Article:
Graduate Thesis Or Dissertation


Ultra-thin Materials from Atomic Layer Deposition for Microbolometers Public Deposited

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  • This research focuses on the incorporation of atomic layer deposition (ALD) materials into microbolometer devices for infrared (IR) imaging. Microbolometers are suspended micro-electromechanical (MEMS) devices, which respond electrically to absorbed IR radiation. By minimizing the heat capacity (thermal mass) of these devices, their performance may be substantially improved. Thus, implementing ultra-thin freestanding ALD materials into microbolometer devices will offer a substantial reduction in the overall heat capacity of the device. A novel nanofabrication method is developed to produce robust ultra-thin suspended structures from ALD generated materials including W, Ru and Al2O3. Unique aspects of ALD such as high conformality offer the ability to create 3-dimensional structures with mechanical reinforcement. Additionally, the ability to tune residual stresses via atomically precise thickness control enables the fabrication of flat suspended structures. Since microbolometer elements are electro-thermally active, the electro-thermal properties of ultra-thin ALD W, Ru and Al2O3 are investigated. Several distinct deviations from bulk electro-thermal properties of resistivity, temperature coefficient of resistance, thermal conductivity and specific heat capacity are identified and interpreted with traditional nanoscale transport modeling and theory. For example, for ALD W, the electrical resistivity is increased by up to 99%, thermal conductivity is reduced by up to 91% and specific heat capacity increased 70% from bulk. Finally, the developed ALD nano-fabrication process and measured ALD material properties are combined to fabricate an industrial level, state-of-the-art microbolometer pixel structure with 1.4X performance improvement. Further microbolomter performance enhancements based on the developed nanofabrication methods and electro-thermal measurements are discussed.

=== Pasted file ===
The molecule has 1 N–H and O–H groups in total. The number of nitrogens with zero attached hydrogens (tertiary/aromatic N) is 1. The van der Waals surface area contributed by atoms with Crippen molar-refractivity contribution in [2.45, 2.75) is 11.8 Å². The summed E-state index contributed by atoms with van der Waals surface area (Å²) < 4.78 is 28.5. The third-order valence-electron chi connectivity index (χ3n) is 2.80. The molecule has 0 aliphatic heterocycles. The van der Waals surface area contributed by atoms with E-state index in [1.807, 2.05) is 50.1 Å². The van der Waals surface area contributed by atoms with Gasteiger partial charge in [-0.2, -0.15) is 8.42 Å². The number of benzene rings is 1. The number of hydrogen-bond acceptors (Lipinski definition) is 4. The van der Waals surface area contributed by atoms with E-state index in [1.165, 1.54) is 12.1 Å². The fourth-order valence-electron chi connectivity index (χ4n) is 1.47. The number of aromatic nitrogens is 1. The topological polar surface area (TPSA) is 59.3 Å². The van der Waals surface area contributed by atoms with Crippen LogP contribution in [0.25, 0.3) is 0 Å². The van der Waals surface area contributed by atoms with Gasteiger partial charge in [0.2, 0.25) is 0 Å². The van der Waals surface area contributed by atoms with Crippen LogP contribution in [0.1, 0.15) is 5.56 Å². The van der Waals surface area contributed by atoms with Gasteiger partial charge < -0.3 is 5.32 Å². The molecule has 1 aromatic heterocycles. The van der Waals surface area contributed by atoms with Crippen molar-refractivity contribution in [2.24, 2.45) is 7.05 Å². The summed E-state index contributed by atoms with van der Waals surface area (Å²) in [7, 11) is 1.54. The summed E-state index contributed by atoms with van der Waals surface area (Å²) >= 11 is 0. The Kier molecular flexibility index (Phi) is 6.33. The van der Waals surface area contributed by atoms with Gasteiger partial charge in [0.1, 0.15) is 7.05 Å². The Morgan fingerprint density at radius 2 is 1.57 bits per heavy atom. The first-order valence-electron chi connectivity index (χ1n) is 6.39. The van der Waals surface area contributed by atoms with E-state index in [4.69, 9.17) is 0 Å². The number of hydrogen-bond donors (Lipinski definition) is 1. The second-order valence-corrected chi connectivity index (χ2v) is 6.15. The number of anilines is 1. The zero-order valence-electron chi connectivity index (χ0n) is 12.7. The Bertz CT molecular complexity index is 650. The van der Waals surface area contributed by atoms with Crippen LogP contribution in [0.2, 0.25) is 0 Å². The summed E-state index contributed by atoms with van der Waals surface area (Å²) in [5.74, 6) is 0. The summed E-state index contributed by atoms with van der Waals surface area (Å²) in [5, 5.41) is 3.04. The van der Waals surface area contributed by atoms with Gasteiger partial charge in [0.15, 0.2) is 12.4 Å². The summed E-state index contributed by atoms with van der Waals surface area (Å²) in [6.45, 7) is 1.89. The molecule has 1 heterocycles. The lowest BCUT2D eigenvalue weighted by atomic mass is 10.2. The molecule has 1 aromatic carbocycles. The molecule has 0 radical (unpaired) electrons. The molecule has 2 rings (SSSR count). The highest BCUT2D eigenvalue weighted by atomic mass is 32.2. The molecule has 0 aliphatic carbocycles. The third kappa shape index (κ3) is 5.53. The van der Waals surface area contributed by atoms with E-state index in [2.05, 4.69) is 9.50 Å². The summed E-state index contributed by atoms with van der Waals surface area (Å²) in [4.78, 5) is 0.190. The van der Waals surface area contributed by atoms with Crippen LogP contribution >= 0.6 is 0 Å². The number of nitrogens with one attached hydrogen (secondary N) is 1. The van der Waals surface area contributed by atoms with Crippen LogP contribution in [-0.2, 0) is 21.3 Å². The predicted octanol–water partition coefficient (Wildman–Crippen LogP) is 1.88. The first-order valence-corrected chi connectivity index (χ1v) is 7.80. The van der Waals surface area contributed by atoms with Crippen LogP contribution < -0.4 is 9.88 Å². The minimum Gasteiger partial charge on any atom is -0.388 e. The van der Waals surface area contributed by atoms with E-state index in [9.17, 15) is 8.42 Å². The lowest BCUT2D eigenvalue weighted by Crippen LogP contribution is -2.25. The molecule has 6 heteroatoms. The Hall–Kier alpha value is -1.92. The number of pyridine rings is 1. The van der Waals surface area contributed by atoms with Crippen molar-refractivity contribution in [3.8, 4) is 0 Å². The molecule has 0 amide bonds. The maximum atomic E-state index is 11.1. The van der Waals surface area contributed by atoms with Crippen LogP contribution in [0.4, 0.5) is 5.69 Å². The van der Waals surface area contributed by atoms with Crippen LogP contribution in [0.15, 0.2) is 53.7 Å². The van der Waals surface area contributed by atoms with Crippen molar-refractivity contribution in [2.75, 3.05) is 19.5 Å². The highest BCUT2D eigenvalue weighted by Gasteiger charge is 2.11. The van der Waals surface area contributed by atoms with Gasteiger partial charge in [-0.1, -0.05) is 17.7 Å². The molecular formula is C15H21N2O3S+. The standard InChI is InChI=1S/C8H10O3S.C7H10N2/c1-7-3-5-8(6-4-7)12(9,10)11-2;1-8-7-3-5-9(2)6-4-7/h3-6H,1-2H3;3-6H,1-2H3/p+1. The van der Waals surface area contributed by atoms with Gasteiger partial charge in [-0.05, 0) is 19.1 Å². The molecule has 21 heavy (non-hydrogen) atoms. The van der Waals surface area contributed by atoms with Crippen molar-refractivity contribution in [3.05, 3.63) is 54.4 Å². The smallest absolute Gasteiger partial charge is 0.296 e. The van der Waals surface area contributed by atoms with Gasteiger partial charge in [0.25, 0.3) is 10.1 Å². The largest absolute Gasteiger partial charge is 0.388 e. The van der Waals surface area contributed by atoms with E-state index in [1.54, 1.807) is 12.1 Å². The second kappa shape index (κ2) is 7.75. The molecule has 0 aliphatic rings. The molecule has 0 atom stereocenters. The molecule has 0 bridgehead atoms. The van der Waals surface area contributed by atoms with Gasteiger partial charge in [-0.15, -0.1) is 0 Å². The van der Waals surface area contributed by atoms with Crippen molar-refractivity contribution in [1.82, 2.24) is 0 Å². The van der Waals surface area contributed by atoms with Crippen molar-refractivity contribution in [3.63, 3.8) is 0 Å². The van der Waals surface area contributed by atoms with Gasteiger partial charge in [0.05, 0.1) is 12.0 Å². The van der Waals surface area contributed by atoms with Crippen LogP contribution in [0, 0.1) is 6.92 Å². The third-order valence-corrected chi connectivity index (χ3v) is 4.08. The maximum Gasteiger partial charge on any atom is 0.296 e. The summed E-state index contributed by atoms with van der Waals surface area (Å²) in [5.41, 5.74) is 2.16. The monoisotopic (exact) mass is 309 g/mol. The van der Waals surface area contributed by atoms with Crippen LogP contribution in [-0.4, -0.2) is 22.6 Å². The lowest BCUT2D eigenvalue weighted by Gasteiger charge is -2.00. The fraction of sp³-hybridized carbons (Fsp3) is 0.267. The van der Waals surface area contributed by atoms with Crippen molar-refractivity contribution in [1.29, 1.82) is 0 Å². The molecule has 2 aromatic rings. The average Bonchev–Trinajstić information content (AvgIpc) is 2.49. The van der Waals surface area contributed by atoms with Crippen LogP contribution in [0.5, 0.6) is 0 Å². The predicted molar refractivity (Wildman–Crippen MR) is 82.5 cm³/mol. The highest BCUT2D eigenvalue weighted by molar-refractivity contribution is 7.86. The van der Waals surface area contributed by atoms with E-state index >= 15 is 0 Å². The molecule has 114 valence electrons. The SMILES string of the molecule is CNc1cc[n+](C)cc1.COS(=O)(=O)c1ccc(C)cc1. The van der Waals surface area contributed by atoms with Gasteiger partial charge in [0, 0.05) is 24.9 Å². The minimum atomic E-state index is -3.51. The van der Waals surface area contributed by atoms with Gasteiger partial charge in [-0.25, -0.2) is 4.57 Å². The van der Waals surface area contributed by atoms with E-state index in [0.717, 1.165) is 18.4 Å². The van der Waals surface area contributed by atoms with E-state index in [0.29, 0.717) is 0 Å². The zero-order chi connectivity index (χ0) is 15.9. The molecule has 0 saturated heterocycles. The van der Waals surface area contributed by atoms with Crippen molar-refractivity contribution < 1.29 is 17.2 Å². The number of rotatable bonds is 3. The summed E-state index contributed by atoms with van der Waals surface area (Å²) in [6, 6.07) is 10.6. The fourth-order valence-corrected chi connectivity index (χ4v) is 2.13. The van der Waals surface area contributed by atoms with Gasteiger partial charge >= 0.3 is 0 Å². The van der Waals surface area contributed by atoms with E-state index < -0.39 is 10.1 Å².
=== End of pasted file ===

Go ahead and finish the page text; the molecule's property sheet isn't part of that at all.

Date Issued
  • 2015
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Last Modified
  • 2019-11-14
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